Early in the Methodist revival, Wesley found the role of spiritual guide thrust upon him. "In every place people flock to me for direction in secular as well as spiritual affairs," Wesley wrote to a friend, "and I dare not throw...this burden off" (1960, Vol. 3, p. 216). This role Wesley willingly embraced.

Steven J. Harper (1985) observes, "people looked to him [John Wesley] for spititual guidance for exactly the same reasons as Christians across the centuries have turned to spiritual directors, i.e., he personified the life they wished for themselves" (p. 92). Harper proceeds to cite the credentials of Wesley as a spiritual guide. He traces his upbringing in a devout home, his connection to historical spirituality, his adherence to Scripture, and his spiritual writings. Wesley's 50-volume Christian library, published in 1755 and again in 1773, is a treasury of spiritual formation texts.

John Wesley's Christian Library contained translations and excerpts from 200 works. Wesley entitled the collection of 50 volumes A Christian Library Consisting of Extracts From and Abridgements of the Choicest Pieces of Practical Divinity Which Have Been Published in the English Tongue. Table 1 shows selected works from various categories included in the collection, which was first published 1749-1755. The Christian Library became required reading for student preachers.

But Wesley's work as a spiritual director or guide is best seen in his correspondences. Iris in the letters that we see his theology applied to life and the type of spiritual guidance he practiced. Wesley believed that all Christians need the support of spiritual friendship and guidance. To Frances Godfrey, whom he addressed as "My Dear Fanny," he wrote, "it is a blessed thing to have fellow travelers to the New Jerusalem. If you do not find any you must make them for none can travel this road alone" (Wesley, 1960, Vol. 8, p. 158). Even wealthy bankers like Ebenezer Blackwell needed spiritual friends. Wesley wrote to him, "I am fully persuaded if you had always one or two faithful friends near you who could speak the very truth from their heart and watch over you in love, you would swiftly advance" (Wesley, 1960, Vol. 3, pp. 94-95).

Wesley's letter to Ann Bolton, written when he was 82 years of age, shows both the need and the qualities Wesley expected in a spiritual friend.

My Dear Nancy,--It is undoubtedly expedient for you to have a friend in whom you can fully confide that can always be near you or at a small distance, and ready to be consulted on all occasions. The time was when you took me to be your friend; and (to speak freely) I have loved you with no common affection. I "have loved you"-nay, I still do; my heart warms to you while I am writing. But I am generally at too great a distance, so that you cannot converse with me when you would. I am glad, therefore, that Providence has given you one whom you can more easily see and correspond with. You may certainly trust her in every instance; and she has...understanding, piety and experience. She may therefore perform those offices of friendship which I would rejoice to perform were I neat you. But whenever you can, give me the pleasure of seeing you. (1960, Vol. 7, p. 278)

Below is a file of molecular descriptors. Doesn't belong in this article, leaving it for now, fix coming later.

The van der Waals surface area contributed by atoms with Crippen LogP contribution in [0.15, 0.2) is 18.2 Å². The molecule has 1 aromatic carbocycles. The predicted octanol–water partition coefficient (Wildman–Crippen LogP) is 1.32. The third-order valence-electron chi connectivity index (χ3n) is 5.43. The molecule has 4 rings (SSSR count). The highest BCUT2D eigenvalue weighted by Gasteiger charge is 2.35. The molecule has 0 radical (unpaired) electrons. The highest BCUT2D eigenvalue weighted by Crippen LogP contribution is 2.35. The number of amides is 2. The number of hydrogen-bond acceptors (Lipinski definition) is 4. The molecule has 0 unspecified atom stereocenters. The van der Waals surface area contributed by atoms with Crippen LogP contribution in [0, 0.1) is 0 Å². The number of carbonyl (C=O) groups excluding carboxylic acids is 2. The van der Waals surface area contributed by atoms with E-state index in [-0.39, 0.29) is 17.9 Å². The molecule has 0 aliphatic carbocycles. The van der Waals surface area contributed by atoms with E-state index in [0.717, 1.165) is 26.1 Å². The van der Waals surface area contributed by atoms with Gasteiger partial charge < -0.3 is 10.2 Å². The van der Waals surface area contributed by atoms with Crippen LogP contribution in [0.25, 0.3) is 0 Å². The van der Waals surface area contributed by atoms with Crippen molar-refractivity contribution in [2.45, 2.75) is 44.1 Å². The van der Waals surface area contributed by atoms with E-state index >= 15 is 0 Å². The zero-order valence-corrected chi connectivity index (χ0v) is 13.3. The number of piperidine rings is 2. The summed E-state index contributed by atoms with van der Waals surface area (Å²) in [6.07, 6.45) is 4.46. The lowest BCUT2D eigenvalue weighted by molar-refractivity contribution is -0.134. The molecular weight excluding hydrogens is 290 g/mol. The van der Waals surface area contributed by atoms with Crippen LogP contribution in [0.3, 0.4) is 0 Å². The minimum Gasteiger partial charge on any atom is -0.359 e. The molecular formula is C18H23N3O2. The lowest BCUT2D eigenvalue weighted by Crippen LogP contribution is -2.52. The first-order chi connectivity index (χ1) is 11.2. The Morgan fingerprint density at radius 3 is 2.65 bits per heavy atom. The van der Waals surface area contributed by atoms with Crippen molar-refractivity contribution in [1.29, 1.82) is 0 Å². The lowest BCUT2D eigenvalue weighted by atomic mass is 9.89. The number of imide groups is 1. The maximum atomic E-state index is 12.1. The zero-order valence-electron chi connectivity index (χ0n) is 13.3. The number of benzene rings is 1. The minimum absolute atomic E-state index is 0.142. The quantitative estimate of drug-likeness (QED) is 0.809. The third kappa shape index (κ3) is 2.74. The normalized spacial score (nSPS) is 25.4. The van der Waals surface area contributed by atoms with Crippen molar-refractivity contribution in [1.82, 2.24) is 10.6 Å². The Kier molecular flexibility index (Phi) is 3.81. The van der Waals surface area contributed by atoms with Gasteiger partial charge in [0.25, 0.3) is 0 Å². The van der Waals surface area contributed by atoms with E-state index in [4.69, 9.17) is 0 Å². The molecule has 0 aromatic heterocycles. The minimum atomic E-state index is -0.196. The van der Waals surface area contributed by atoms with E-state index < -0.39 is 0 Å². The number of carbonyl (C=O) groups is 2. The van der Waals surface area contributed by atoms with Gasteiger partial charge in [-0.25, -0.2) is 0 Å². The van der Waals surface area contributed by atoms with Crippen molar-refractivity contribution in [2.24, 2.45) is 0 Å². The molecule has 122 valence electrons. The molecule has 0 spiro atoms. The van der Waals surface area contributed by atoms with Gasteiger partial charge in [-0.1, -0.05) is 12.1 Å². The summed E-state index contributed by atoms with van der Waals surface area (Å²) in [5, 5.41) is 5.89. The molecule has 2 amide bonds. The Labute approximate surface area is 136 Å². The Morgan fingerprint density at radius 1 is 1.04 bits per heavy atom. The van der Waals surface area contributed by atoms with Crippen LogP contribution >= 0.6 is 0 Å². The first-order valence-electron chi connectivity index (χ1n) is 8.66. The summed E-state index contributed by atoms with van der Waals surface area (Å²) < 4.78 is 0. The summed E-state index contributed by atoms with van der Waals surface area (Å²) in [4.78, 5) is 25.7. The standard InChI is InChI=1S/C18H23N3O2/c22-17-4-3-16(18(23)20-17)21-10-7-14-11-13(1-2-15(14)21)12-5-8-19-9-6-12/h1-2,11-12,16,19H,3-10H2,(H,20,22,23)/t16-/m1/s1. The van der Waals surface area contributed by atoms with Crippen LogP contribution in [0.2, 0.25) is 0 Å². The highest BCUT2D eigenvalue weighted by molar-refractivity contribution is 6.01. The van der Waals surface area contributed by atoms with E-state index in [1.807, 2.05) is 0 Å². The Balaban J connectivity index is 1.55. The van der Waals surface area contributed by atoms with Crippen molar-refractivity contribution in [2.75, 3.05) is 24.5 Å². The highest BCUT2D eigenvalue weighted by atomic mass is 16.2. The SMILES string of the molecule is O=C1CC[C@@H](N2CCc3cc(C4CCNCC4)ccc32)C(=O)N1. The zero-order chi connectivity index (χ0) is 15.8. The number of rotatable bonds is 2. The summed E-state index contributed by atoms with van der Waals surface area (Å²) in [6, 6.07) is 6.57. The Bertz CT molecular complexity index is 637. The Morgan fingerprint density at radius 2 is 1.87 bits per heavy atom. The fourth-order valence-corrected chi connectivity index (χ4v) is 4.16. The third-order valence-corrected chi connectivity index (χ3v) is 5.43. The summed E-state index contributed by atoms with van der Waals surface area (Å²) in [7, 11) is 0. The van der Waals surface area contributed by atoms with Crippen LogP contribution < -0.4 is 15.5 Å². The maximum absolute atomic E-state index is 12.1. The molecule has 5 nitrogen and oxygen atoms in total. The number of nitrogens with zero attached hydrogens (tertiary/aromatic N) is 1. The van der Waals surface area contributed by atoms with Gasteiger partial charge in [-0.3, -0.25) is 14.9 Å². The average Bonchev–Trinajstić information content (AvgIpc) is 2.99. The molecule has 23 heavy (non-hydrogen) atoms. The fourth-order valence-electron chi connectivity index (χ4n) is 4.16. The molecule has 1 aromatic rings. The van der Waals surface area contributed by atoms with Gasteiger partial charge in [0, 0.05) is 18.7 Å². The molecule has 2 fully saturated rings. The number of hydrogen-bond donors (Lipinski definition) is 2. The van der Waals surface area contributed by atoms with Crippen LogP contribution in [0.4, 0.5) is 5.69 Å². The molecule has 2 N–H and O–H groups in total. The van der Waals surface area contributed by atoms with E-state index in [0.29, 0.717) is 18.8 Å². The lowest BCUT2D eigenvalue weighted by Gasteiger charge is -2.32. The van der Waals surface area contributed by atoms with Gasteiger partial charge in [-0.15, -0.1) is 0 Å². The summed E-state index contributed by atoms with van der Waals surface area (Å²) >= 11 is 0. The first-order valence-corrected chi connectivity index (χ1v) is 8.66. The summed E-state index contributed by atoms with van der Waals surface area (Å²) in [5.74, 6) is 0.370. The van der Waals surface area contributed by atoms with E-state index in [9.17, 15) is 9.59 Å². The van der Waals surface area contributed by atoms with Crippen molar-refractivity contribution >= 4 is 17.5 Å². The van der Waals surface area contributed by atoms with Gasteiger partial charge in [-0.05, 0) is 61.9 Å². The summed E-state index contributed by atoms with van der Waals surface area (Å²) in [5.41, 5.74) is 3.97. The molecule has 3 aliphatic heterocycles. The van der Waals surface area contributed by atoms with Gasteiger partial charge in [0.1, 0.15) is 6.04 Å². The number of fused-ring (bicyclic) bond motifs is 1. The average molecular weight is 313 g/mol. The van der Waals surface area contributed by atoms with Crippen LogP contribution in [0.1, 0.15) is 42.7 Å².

Wesley seldom used the term "direction," fearing that it put too much power in the hands of the spiritual guide. The spiritual guidance that he taught was called Christian Conference, in which people experienced mutual spiritual guidance in classes, bands, societies, families, and in "twin soul" and faith mentoring pairs. See figure 1, the diagram of Wesley's spiritual formation structures. What contemporary structure improves on this plan?

The Society

The Methodist Connexion was at first an organization within the Church of England. Societies held no meetings that would conflict with the Anglican worship schedule. Eventually the society became a sort of local congregation meeting in chapels, halls, and homes. The society had four meetings open to the whole congregation: (a) a Sunday evening service of preaching, Scripture reading, testimonies, and hymn-singing; (b) a 5 am meeting on a weekday morning; (c) a Watchnight service monthly on Saturday night; and (d) the Love Feast, a service featuring a meal of bread and water and opportunities to mend relationships.